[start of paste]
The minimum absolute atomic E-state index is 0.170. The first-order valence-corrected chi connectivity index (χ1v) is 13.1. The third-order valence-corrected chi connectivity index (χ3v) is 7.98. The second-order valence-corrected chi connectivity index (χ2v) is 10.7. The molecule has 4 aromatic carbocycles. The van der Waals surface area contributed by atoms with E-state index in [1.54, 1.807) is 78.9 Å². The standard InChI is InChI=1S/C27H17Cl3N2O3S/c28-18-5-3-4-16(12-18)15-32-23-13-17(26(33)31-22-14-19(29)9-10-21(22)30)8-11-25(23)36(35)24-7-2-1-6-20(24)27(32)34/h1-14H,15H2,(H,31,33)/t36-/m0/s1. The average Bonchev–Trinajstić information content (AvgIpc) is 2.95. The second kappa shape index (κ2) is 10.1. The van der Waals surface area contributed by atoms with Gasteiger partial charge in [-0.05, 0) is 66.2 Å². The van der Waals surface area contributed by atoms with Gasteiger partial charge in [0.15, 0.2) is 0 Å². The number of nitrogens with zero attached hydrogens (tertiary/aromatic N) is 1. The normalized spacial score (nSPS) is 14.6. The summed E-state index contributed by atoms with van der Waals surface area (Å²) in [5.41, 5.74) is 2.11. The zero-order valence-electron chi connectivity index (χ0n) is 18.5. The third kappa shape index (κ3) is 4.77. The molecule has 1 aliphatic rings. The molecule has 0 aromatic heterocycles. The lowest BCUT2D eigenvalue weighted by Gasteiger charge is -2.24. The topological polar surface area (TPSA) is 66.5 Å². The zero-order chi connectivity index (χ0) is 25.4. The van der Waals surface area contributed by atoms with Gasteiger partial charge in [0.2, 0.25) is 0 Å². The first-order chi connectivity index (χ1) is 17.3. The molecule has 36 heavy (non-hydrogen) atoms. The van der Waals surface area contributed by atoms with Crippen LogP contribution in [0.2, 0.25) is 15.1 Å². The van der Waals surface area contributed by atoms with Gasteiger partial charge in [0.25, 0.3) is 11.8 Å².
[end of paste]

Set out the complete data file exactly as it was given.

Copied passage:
The minimum absolute atomic E-state index is 0.170. The first-order valence-corrected chi connectivity index (χ1v) is 13.1. The third-order valence-corrected chi connectivity index (χ3v) is 7.98. The second-order valence-corrected chi connectivity index (χ2v) is 10.7. The molecule has 4 aromatic carbocycles. The van der Waals surface area contributed by atoms with E-state index in [1.54, 1.807) is 78.9 Å². The standard InChI is InChI=1S/C27H17Cl3N2O3S/c28-18-5-3-4-16(12-18)15-32-23-13-17(26(33)31-22-14-19(29)9-10-21(22)30)8-11-25(23)36(35)24-7-2-1-6-20(24)27(32)34/h1-14H,15H2,(H,31,33)/t36-/m0/s1. The average Bonchev–Trinajstić information content (AvgIpc) is 2.95. The second kappa shape index (κ2) is 10.1. The van der Waals surface area contributed by atoms with Gasteiger partial charge in [-0.05, 0) is 66.2 Å². The van der Waals surface area contributed by atoms with Gasteiger partial charge in [0.15, 0.2) is 0 Å². The number of nitrogens with zero attached hydrogens (tertiary/aromatic N) is 1. The normalized spacial score (nSPS) is 14.6. The summed E-state index contributed by atoms with van der Waals surface area (Å²) in [5.41, 5.74) is 2.11. The zero-order valence-electron chi connectivity index (χ0n) is 18.5. The third kappa shape index (κ3) is 4.77. The molecule has 1 aliphatic rings. The molecule has 0 aromatic heterocycles. The lowest BCUT2D eigenvalue weighted by Gasteiger charge is -2.24. The topological polar surface area (TPSA) is 66.5 Å². The zero-order chi connectivity index (χ0) is 25.4. The van der Waals surface area contributed by atoms with Gasteiger partial charge in [0.2, 0.25) is 0 Å². The first-order chi connectivity index (χ1) is 17.3. The molecule has 36 heavy (non-hydrogen) atoms. The van der Waals surface area contributed by atoms with Crippen LogP contribution in [0.2, 0.25) is 15.1 Å². The van der Waals surface area contributed by atoms with Gasteiger partial charge in [0.25, 0.3) is 11.8 Å².